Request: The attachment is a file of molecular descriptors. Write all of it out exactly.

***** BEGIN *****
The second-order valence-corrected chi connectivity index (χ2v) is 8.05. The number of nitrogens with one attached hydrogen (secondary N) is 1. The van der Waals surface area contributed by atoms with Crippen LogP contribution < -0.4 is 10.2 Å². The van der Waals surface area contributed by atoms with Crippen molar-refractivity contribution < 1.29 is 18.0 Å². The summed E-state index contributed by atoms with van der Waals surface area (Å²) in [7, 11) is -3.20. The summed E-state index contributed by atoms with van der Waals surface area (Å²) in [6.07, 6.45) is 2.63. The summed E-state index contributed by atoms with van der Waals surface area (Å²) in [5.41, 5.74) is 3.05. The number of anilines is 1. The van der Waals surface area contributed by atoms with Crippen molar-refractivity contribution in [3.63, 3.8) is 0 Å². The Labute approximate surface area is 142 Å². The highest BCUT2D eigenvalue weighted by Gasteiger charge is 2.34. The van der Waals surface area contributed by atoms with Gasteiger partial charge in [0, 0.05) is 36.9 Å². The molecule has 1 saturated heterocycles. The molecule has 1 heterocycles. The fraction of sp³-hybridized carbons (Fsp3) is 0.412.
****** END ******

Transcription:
The second-order valence-corrected chi connectivity index (χ2v) is 8.05. The number of nitrogens with one attached hydrogen (secondary N) is 1. The van der Waals surface area contributed by atoms with Crippen LogP contribution < -0.4 is 10.2 Å². The van der Waals surface area contributed by atoms with Crippen molar-refractivity contribution < 1.29 is 18.0 Å². The summed E-state index contributed by atoms with van der Waals surface area (Å²) in [7, 11) is -3.20. The summed E-state index contributed by atoms with van der Waals surface area (Å²) in [6.07, 6.45) is 2.63. The summed E-state index contributed by atoms with van der Waals surface area (Å²) in [5.41, 5.74) is 3.05. The number of anilines is 1. The van der Waals surface area contributed by atoms with Crippen molar-refractivity contribution in [3.63, 3.8) is 0 Å². The Labute approximate surface area is 142 Å². The highest BCUT2D eigenvalue weighted by Gasteiger charge is 2.34. The van der Waals surface area contributed by atoms with Gasteiger partial charge in [0, 0.05) is 36.9 Å². The molecule has 1 saturated heterocycles. The molecule has 1 heterocycles. The fraction of sp³-hybridized carbons (Fsp3) is 0.412.